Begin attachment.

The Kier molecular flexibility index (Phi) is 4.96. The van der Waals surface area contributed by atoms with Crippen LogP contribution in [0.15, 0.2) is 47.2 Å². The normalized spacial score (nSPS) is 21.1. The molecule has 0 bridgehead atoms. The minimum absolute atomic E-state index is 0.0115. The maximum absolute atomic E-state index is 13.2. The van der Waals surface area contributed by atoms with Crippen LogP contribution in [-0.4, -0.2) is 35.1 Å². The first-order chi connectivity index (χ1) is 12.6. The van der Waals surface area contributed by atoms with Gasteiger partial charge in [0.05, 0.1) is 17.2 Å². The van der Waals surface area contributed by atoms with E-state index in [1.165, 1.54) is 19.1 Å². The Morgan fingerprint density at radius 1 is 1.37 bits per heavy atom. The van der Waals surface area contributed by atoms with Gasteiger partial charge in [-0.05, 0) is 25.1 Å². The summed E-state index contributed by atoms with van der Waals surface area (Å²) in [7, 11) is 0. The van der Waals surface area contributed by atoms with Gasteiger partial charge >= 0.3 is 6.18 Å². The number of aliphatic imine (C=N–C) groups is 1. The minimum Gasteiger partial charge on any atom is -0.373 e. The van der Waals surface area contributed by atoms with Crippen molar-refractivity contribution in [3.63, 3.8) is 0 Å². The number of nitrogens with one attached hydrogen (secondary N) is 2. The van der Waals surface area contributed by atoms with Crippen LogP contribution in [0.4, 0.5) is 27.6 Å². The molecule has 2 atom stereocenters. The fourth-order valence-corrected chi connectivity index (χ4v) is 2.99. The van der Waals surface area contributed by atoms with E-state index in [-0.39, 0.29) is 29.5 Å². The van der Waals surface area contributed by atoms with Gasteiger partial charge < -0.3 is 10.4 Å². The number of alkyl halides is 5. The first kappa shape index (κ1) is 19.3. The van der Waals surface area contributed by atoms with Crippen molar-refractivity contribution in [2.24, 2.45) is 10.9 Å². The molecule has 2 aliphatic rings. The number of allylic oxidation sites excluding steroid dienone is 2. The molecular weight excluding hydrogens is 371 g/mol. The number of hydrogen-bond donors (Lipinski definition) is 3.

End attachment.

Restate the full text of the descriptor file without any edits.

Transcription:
The Kier molecular flexibility index (Phi) is 4.96. The van der Waals surface area contributed by atoms with Crippen LogP contribution in [0.15, 0.2) is 47.2 Å². The normalized spacial score (nSPS) is 21.1. The molecule has 0 bridgehead atoms. The minimum absolute atomic E-state index is 0.0115. The maximum absolute atomic E-state index is 13.2. The van der Waals surface area contributed by atoms with Crippen LogP contribution in [-0.4, -0.2) is 35.1 Å². The first-order chi connectivity index (χ1) is 12.6. The van der Waals surface area contributed by atoms with Gasteiger partial charge in [0.05, 0.1) is 17.2 Å². The van der Waals surface area contributed by atoms with E-state index in [1.165, 1.54) is 19.1 Å². The Morgan fingerprint density at radius 1 is 1.37 bits per heavy atom. The van der Waals surface area contributed by atoms with Gasteiger partial charge in [-0.05, 0) is 25.1 Å². The summed E-state index contributed by atoms with van der Waals surface area (Å²) in [7, 11) is 0. The van der Waals surface area contributed by atoms with Gasteiger partial charge >= 0.3 is 6.18 Å². The number of aliphatic imine (C=N–C) groups is 1. The minimum Gasteiger partial charge on any atom is -0.373 e. The van der Waals surface area contributed by atoms with Crippen molar-refractivity contribution in [3.63, 3.8) is 0 Å². The number of nitrogens with one attached hydrogen (secondary N) is 2. The van der Waals surface area contributed by atoms with Crippen LogP contribution in [0.4, 0.5) is 27.6 Å². The molecule has 2 atom stereocenters. The fourth-order valence-corrected chi connectivity index (χ4v) is 2.99. The van der Waals surface area contributed by atoms with E-state index in [-0.39, 0.29) is 29.5 Å². The van der Waals surface area contributed by atoms with Gasteiger partial charge < -0.3 is 10.4 Å². The number of alkyl halides is 5. The first kappa shape index (κ1) is 19.3. The van der Waals surface area contributed by atoms with Crippen molar-refractivity contribution in [2.24, 2.45) is 10.9 Å². The molecule has 2 aliphatic rings. The number of allylic oxidation sites excluding steroid dienone is 2. The molecular weight excluding hydrogens is 371 g/mol. The number of hydrogen-bond donors (Lipinski definition) is 3.